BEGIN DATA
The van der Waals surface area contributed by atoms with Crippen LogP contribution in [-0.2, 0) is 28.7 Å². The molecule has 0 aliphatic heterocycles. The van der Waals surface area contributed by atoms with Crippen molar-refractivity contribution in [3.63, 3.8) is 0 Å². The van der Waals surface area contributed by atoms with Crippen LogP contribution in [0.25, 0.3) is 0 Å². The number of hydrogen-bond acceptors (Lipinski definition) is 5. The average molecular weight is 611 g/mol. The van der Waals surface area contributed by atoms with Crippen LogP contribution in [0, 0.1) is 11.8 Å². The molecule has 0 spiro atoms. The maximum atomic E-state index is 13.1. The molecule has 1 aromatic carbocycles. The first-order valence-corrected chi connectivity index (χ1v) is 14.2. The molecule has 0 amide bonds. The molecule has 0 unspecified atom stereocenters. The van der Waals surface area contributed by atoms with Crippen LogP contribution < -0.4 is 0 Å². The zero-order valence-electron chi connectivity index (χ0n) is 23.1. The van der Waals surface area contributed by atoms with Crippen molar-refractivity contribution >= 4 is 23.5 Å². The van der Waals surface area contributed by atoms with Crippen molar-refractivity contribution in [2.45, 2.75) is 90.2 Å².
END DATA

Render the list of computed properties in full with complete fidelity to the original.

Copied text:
The van der Waals surface area contributed by atoms with Crippen LogP contribution in [-0.2, 0) is 28.7 Å². The molecule has 0 aliphatic heterocycles. The van der Waals surface area contributed by atoms with Crippen molar-refractivity contribution in [3.63, 3.8) is 0 Å². The van der Waals surface area contributed by atoms with Crippen LogP contribution in [0.25, 0.3) is 0 Å². The number of hydrogen-bond acceptors (Lipinski definition) is 5. The average molecular weight is 611 g/mol. The van der Waals surface area contributed by atoms with Crippen LogP contribution in [0, 0.1) is 11.8 Å². The molecule has 0 spiro atoms. The maximum atomic E-state index is 13.1. The molecule has 1 aromatic carbocycles. The first-order valence-corrected chi connectivity index (χ1v) is 14.2. The molecule has 0 amide bonds. The molecule has 0 unspecified atom stereocenters. The van der Waals surface area contributed by atoms with Crippen LogP contribution < -0.4 is 0 Å². The zero-order valence-electron chi connectivity index (χ0n) is 23.1. The van der Waals surface area contributed by atoms with Crippen molar-refractivity contribution >= 4 is 23.5 Å². The van der Waals surface area contributed by atoms with Crippen molar-refractivity contribution in [2.45, 2.75) is 90.2 Å².